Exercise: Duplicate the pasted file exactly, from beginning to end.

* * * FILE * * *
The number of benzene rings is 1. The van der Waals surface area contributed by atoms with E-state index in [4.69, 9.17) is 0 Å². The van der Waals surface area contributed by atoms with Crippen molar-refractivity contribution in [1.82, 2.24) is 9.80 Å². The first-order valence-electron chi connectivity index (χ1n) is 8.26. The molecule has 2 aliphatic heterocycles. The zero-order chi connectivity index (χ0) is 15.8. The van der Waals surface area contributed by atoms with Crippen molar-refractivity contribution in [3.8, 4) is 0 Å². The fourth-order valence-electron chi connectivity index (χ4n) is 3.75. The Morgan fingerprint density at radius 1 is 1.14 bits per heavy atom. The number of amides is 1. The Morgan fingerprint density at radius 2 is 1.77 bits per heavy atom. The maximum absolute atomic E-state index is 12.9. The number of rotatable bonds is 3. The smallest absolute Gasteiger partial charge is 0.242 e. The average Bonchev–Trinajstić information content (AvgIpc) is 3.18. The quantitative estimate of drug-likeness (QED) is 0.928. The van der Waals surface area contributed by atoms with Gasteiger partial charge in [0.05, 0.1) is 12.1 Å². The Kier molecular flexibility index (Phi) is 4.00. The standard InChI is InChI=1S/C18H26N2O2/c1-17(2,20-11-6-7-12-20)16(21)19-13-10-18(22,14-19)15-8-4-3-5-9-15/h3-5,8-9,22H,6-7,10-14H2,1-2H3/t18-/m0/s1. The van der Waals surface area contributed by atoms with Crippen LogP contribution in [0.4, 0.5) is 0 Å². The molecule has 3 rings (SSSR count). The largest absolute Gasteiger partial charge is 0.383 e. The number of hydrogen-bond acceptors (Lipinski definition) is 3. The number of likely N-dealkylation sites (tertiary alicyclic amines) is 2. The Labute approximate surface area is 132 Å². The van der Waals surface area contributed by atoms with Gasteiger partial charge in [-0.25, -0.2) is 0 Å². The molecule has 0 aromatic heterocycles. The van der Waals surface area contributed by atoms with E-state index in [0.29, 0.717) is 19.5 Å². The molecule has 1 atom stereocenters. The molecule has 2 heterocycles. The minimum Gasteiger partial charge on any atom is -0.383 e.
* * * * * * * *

The number of benzene rings is 1. The van der Waals surface area contributed by atoms with E-state index in [4.69, 9.17) is 0 Å². The van der Waals surface area contributed by atoms with Crippen molar-refractivity contribution in [1.82, 2.24) is 9.80 Å². The first-order valence-electron chi connectivity index (χ1n) is 8.26. The molecule has 2 aliphatic heterocycles. The zero-order chi connectivity index (χ0) is 15.8. The van der Waals surface area contributed by atoms with Crippen molar-refractivity contribution in [3.8, 4) is 0 Å². The fourth-order valence-electron chi connectivity index (χ4n) is 3.75. The Morgan fingerprint density at radius 1 is 1.14 bits per heavy atom. The number of amides is 1. The Morgan fingerprint density at radius 2 is 1.77 bits per heavy atom. The maximum absolute atomic E-state index is 12.9. The number of rotatable bonds is 3. The smallest absolute Gasteiger partial charge is 0.242 e. The average Bonchev–Trinajstić information content (AvgIpc) is 3.18. The quantitative estimate of drug-likeness (QED) is 0.928. The van der Waals surface area contributed by atoms with Gasteiger partial charge in [0.05, 0.1) is 12.1 Å². The Kier molecular flexibility index (Phi) is 4.00. The standard InChI is InChI=1S/C18H26N2O2/c1-17(2,20-11-6-7-12-20)16(21)19-13-10-18(22,14-19)15-8-4-3-5-9-15/h3-5,8-9,22H,6-7,10-14H2,1-2H3/t18-/m0/s1. The van der Waals surface area contributed by atoms with Crippen LogP contribution in [0.4, 0.5) is 0 Å². The molecule has 3 rings (SSSR count). The largest absolute Gasteiger partial charge is 0.383 e. The number of hydrogen-bond acceptors (Lipinski definition) is 3. The number of likely N-dealkylation sites (tertiary alicyclic amines) is 2. The Labute approximate surface area is 132 Å². The van der Waals surface area contributed by atoms with Gasteiger partial charge in [-0.25, -0.2) is 0 Å². The molecule has 0 aromatic heterocycles. The van der Waals surface area contributed by atoms with E-state index in [0.29, 0.717) is 19.5 Å². The molecule has 1 atom stereocenters. The molecule has 2 heterocycles. The minimum Gasteiger partial charge on any atom is -0.383 e.